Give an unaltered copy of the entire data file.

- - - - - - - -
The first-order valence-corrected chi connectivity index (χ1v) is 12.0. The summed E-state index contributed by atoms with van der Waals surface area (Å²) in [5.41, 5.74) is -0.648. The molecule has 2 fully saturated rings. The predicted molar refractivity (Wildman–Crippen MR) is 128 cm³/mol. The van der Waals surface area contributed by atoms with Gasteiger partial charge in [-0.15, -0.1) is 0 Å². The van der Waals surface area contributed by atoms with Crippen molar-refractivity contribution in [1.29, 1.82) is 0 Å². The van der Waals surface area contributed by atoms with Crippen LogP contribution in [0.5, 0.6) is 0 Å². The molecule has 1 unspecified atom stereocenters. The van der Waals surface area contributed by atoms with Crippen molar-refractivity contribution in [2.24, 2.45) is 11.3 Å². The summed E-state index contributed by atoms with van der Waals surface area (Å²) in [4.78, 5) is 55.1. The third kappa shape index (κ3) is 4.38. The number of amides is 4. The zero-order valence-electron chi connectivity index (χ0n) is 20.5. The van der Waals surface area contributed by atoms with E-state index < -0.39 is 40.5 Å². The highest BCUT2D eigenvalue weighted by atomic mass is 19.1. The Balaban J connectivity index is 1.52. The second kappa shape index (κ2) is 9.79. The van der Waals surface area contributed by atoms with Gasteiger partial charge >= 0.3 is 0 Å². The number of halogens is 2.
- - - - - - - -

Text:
The first-order valence-corrected chi connectivity index (χ1v) is 12.0. The summed E-state index contributed by atoms with van der Waals surface area (Å²) in [5.41, 5.74) is -0.648. The molecule has 2 fully saturated rings. The predicted molar refractivity (Wildman–Crippen MR) is 128 cm³/mol. The van der Waals surface area contributed by atoms with Gasteiger partial charge in [-0.15, -0.1) is 0 Å². The van der Waals surface area contributed by atoms with Crippen molar-refractivity contribution in [1.29, 1.82) is 0 Å². The van der Waals surface area contributed by atoms with Crippen LogP contribution in [0.5, 0.6) is 0 Å². The molecule has 1 unspecified atom stereocenters. The van der Waals surface area contributed by atoms with Crippen molar-refractivity contribution in [2.24, 2.45) is 11.3 Å². The summed E-state index contributed by atoms with van der Waals surface area (Å²) in [4.78, 5) is 55.1. The third kappa shape index (κ3) is 4.38. The number of amides is 4. The zero-order valence-electron chi connectivity index (χ0n) is 20.5. The van der Waals surface area contributed by atoms with E-state index < -0.39 is 40.5 Å². The highest BCUT2D eigenvalue weighted by atomic mass is 19.1. The Balaban J connectivity index is 1.52. The second kappa shape index (κ2) is 9.79. The van der Waals surface area contributed by atoms with Gasteiger partial charge >= 0.3 is 0 Å². The number of halogens is 2.